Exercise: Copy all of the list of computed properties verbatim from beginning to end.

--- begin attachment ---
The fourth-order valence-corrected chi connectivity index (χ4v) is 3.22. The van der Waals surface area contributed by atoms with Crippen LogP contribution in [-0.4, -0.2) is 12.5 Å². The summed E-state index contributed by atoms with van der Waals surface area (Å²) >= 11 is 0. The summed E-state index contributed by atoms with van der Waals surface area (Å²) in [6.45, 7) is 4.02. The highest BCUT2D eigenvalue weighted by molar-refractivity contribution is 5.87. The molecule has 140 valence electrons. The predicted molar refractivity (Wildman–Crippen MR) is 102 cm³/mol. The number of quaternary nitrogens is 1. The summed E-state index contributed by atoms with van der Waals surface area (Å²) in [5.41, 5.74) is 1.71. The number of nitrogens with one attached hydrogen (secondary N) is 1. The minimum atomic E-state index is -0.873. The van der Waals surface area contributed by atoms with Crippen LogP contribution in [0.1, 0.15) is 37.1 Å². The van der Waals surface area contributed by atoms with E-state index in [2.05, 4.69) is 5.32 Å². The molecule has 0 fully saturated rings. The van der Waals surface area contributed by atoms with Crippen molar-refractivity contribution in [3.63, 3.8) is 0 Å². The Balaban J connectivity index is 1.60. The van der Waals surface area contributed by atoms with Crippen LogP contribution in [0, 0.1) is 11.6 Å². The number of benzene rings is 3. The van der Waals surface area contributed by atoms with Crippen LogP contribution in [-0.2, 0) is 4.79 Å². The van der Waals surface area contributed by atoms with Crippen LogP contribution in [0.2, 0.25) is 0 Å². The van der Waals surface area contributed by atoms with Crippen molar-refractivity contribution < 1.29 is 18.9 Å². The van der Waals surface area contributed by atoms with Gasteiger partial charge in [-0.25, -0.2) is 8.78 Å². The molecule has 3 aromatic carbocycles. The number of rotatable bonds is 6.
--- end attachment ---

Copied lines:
The fourth-order valence-corrected chi connectivity index (χ4v) is 3.22. The van der Waals surface area contributed by atoms with Crippen LogP contribution in [-0.4, -0.2) is 12.5 Å². The summed E-state index contributed by atoms with van der Waals surface area (Å²) >= 11 is 0. The summed E-state index contributed by atoms with van der Waals surface area (Å²) in [6.45, 7) is 4.02. The highest BCUT2D eigenvalue weighted by molar-refractivity contribution is 5.87. The molecule has 140 valence electrons. The predicted molar refractivity (Wildman–Crippen MR) is 102 cm³/mol. The number of quaternary nitrogens is 1. The summed E-state index contributed by atoms with van der Waals surface area (Å²) in [5.41, 5.74) is 1.71. The number of nitrogens with one attached hydrogen (secondary N) is 1. The minimum atomic E-state index is -0.873. The van der Waals surface area contributed by atoms with Crippen LogP contribution in [0.1, 0.15) is 37.1 Å². The van der Waals surface area contributed by atoms with E-state index in [2.05, 4.69) is 5.32 Å². The molecule has 0 fully saturated rings. The van der Waals surface area contributed by atoms with Crippen molar-refractivity contribution in [3.63, 3.8) is 0 Å². The Balaban J connectivity index is 1.60. The van der Waals surface area contributed by atoms with Crippen LogP contribution in [0, 0.1) is 11.6 Å². The number of benzene rings is 3. The van der Waals surface area contributed by atoms with Crippen LogP contribution in [-0.2, 0) is 4.79 Å². The van der Waals surface area contributed by atoms with Crippen LogP contribution in [0.2, 0.25) is 0 Å². The van der Waals surface area contributed by atoms with Crippen molar-refractivity contribution < 1.29 is 18.9 Å². The van der Waals surface area contributed by atoms with Gasteiger partial charge in [-0.25, -0.2) is 8.78 Å². The molecule has 3 aromatic carbocycles. The number of rotatable bonds is 6.